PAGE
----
Week Three: Editing as Process Learning


Image 1: CMOS Proofreading Marks

In last week’s post, “Week Two: Editing for Evaluation,” I was beginning to think about how to grade editing. I was sure I wouldn’t use red ink. I was sure that traditional Chicago Manual of Style proofreading marks were in order, and I was sure that the feedback needed to be realistic. In other words, I didn’t want the feedback to feel artificial or unlike a real exchange with a senior editor.

The difference, I soon realized, was that the intention in grading for evaluation is to develop the writer, or in this case the aspiring editor, and the intention in editing for publication is to develop the final product. This difference sounds oddly akin to the process vs. product pedagogical debate scholars in rhetoric and composition once had. Yes, I say “had” because it’s in the past and most scholars would agree that developing the writer through process is a more effective approach to teaching.

There’s more than one way to define these pedagogical approaches and The Dartmouth Institute for Writing and Rhetoric’s website compares them well:

“While these distinctions may not hold up under deep scrutiny, they were useful in the early years of Composition Studies as a way of talking not only about what students write, but also about how they write.   James McCrimmon, for instance, understood this distinction as the difference between writing as a way of knowing (process) and writing as a way of telling (product). Donald Murray defined it as the difference between internal and external revision (revising in order to clarify meaning for oneself vs. revising in order to clarify meaning for the reader). Linda Flower framed it as the difference between writer-based and reader-based prose. Though these theorists differ in their definitions of the distinction between process- and product-oriented writing, they do agree on one point: good product depends on good process.”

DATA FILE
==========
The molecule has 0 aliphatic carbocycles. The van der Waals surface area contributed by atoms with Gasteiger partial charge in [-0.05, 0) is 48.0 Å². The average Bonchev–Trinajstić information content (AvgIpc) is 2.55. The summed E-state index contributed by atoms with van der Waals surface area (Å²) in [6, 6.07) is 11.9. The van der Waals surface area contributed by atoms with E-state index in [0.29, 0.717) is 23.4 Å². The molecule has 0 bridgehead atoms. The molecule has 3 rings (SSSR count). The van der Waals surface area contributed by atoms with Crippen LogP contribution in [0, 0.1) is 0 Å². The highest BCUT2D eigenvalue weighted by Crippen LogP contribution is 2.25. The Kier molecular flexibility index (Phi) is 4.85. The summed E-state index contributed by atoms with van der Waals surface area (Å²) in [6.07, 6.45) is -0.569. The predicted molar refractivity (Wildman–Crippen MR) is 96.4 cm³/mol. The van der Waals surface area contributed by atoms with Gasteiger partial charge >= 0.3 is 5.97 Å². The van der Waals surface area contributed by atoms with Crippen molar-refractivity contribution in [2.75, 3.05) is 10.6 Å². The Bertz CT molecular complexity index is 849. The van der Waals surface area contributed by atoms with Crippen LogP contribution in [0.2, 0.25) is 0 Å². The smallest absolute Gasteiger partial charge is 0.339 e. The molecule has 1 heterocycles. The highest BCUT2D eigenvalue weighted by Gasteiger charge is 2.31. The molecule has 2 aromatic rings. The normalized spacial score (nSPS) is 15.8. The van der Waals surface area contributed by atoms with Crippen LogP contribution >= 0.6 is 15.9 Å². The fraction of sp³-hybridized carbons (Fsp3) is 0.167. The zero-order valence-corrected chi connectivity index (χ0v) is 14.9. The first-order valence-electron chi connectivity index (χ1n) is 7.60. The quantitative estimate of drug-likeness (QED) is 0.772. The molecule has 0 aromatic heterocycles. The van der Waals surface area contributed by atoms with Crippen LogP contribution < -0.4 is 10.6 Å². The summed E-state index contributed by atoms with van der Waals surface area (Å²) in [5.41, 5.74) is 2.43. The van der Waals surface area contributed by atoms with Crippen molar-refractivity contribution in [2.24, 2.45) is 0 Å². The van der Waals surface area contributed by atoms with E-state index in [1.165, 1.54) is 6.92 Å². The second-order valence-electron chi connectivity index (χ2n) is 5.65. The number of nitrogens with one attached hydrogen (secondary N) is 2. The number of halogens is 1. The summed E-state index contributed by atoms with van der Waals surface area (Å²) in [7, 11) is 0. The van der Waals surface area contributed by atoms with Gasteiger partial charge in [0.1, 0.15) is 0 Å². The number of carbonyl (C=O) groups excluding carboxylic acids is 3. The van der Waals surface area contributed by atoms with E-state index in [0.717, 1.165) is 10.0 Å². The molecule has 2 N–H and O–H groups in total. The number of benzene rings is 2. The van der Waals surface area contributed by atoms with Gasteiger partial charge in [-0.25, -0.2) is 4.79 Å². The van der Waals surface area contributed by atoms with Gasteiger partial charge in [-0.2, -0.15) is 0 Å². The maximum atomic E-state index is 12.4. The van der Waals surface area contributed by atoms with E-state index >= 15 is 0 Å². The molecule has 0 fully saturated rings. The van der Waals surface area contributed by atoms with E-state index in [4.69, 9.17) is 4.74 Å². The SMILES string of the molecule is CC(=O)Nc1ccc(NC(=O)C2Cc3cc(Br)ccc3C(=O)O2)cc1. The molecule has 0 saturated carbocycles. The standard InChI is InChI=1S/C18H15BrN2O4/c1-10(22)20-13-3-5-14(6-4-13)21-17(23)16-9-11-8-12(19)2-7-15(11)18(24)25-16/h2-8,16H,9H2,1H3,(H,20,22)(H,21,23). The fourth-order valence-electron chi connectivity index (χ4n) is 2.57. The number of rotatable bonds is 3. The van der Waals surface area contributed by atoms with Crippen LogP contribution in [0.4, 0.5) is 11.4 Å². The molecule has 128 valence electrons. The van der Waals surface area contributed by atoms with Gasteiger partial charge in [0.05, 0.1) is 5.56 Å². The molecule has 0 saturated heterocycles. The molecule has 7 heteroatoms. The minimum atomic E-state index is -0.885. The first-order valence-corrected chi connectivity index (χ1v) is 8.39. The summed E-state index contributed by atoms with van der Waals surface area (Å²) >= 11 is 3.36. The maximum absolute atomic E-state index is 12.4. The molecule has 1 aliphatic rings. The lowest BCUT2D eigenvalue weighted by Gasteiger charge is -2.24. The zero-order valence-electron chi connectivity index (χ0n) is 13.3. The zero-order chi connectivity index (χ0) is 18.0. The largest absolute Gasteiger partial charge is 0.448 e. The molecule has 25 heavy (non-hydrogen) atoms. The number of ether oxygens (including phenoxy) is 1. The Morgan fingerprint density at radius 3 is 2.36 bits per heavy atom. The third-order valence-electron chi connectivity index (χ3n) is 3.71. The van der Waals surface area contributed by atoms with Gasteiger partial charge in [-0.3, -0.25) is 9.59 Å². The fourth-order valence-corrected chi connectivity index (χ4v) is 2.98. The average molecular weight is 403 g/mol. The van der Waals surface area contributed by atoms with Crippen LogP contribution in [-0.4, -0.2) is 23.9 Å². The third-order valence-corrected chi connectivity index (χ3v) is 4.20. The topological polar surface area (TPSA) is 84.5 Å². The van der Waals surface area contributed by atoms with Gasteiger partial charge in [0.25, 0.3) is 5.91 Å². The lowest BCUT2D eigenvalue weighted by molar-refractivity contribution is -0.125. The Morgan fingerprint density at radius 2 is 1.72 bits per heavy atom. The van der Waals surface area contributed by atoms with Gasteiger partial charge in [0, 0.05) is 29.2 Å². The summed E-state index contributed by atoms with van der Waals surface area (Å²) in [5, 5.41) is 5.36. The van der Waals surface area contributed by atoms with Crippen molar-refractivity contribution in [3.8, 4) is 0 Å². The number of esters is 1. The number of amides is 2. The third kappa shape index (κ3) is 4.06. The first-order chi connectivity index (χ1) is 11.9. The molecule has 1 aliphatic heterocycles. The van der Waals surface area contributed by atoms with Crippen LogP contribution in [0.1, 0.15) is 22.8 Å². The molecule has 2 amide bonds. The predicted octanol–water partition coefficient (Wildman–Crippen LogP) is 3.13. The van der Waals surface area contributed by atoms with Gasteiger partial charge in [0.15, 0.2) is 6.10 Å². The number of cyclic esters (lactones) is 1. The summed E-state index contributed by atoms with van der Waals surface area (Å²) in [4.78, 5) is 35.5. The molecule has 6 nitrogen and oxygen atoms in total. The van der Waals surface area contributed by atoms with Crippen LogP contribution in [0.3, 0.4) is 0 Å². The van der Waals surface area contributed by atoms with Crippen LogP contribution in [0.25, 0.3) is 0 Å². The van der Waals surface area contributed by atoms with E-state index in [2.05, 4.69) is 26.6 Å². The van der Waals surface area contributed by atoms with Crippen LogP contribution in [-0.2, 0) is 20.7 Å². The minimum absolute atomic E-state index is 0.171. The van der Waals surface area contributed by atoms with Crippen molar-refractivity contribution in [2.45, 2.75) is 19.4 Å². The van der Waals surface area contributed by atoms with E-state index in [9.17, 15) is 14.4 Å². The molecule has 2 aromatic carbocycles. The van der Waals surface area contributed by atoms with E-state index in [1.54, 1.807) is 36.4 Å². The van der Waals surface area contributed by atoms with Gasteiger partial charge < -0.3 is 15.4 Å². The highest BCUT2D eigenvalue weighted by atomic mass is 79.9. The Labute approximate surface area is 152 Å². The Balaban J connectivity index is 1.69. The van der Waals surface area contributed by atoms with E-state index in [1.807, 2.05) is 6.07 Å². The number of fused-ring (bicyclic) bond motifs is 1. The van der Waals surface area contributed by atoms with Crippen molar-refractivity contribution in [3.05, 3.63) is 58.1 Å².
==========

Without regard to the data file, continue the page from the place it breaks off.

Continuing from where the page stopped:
Rubric categories created by Dr. Carrie Leverenz.

Image 2: Rubric categories created by Dr. Carrie Leverenz.

Going back to the realistic editing scenario I wanted to create for students, I can see now why I felt challenged. Tensions exist between the process-style of teaching I’m used to and the product-style required in editing. I’m still not convinced that grading more like an editor, for the product, is the best way, but I am confident that a combination of traditional copyediting marks and a rubric might be a good solution. Dr. Leverenz has created a rubric for this exercise that focuses on good editorial judgment, error correction, clear editing marks, and clear querying (see Image 2). I was fortunate enough to hear back from Dr. Michael Charlton at Missouri Western State University, the same professor who wrote a course design for a technical editing course, published in Composition Studies Journal, Spring 2013. He shared with me the rubrics he referenced in that design, which were quite detailed and elaborate. I was impressed, but for the purposes of this first editing assignment I think the rubric we have now is a good one with which to start.


Week Two: Editing for Evaluation

Editing for evaluation, as a phrase, makes for a simple alliteration. As a practice, it’s not so simple.

The first way of editing for evaluation is the intended readership, who evaluates a piece of writing based on how well it’s edited. This is the first audience, the first one that comes to mind for most writers or editors, I imagine. It’s the abstracted audience we’re trying to bring our students closer to, and as Carol Fisher Saller reminds us in The Subversive Copy Editor, our first loyalty is always to the readers (4).

In editing for reader evaluation, the goal is to gain the reader’s trust. Trust of the author’s words comes in part from accuracy of the information presented but also how it’s presented, i.e. enter the presentation’s master of ceremonies, our editor. Correct punctuation, grammar, and even visual consistency in formatting is what she’ll use to establish this trust, presenting the writer as every bit as competent as she or he is when the rules of Standard English haven’t suggested otherwise. Yet, while the editor works most closely with the author to achieve a perfect presentation, the editor is often invisible to readers. This third-party presenter goes unnoticed by most, or at least, that’s the unstated outcome.